Rest in bed is often necessary but sometimes hard to enforce, particularly when, from one day to the next, the child feels quite recovered. But it is not advisable to give in to its wish to get out of bed until there is evidence of real recovery. When sick children are confined to bed, unlike adults they usually want company or entertainment. The younger the child, the greater are the demands on the parent’s time because the child is dependent on the parent for his or her entertainment and amusement. The parent can try to make the stay in bed more pleasant. Only when the child is back to what is more or less its normal routine, should he or she be allowed to go back to school. Generally, a sick child will neither feel like concentrating on one thing for very long nor want to do anything intellectually demanding. He or she usually wants to play with familiar toys and games rather than concentrating on anything new. In prolonged illnesses it is advisable to have an older child do schoolwork for a few hours a day. On the one hand it will not be so easily bored and on the other hand it will not have so much to catch up with when it returns to school. Usually it is not necessary to forbid friends visiting but one should keep an eye on the visit and make sure that it is not too exhausting. More than two visitors at a time is not recommended. When the disease is contagious the schoolteacher should be advised. When the child is suffering from German measles one should be careful to avoid him or her coming into contact with pregnant women or women who have not had the disease themselves or who have not been vaccinated.

When a fever is present, clothing should be light and the room temperature not too high (about 19°C). However there should not be a draught. In order to lower the child’s body temperature one may sponge it with tepid water. It is important that one does not use very cold water for this purpose, even if the child may initially like it, because the blood vessels of the skin will contract and thus reduce the amount of heat that can be lost through the skin. This would actually make the internal body temperature rise. When a child has a fever or when it vomits a great deal, loss of fluids may easily lead to dehydration. In order to avoid this it is important for the child to drink a great deal (such as water, fruit juices or soup). In these circumstances yoghurt is recommended as well, because it contains a great deal of protein. When diarrhoea is present it is also important to get the child to drink a great deal. However drinks high in sugar should be avoided. The reason for this is that sugar has the same influence on the bowel as a laxative and would prolong the diarrhoea. Unsweetend tea is an excellent drink because it contains certain substances (such as tannin) that make the bowel wall less irritable. When a fever lasts for more than a few days and rises over 40°C, or when the child seems to become progressively ill (continuous diarrhoea and vomiting, drowsiness and refusal to drink) the danger of dehydration becomes more acute. In such cases advice should be sought from the family doctor. When preparing a meal for a sick child one should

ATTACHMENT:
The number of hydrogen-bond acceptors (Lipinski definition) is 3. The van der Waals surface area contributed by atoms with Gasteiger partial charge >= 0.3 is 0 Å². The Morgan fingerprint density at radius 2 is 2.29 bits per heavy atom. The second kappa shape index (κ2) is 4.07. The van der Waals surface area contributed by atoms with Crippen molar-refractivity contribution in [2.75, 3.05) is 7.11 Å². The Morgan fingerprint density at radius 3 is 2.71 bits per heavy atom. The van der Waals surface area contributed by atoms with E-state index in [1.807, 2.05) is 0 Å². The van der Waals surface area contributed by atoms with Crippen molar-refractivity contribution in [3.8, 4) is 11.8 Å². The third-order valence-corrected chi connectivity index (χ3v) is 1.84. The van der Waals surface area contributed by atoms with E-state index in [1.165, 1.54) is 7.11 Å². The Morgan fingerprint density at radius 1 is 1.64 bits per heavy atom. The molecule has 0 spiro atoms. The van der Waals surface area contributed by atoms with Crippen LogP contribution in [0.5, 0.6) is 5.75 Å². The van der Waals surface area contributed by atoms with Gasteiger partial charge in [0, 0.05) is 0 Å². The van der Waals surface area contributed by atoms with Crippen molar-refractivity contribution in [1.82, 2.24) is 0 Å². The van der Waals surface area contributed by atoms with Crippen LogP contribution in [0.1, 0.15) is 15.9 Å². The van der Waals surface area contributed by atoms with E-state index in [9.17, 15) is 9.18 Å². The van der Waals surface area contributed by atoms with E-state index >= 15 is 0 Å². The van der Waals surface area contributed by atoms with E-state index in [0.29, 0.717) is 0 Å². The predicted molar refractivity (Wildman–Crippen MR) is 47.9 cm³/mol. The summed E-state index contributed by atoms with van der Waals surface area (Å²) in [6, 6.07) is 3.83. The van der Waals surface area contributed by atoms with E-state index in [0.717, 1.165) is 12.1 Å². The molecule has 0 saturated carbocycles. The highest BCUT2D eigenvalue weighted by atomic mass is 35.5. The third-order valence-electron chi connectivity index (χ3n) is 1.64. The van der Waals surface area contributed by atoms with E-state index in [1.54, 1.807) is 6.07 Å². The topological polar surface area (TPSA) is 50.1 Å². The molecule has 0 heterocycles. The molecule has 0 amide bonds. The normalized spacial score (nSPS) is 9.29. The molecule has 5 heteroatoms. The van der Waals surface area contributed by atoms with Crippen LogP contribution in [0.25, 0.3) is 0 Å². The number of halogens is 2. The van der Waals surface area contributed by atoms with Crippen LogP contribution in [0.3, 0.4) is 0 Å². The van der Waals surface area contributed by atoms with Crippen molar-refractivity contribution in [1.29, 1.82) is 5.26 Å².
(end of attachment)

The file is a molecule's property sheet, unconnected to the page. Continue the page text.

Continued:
Infections in children are usually caused by viruses and only in a minority of cases by bacteria. Antibiotics are effective only against bacteria and not against viruses. When a virus infection is diagnosed, medication can be directed only towards the treatment of the symptoms. In this way body temperature may be lowered with febrifuges (such as aspirin) or a blocked-up nose by saline drops. When antibiotics are actually necessary to treat an infection, it is important to finish the course completely, even when the fever disappears rapidly and the child feels fine again. The reason for this is that it takes a while for all the bacteria to be killed. If the treatment is stopped prematurely there is a chance that the infection will pick up again and this time with bacteria resistant to the antibiotic used.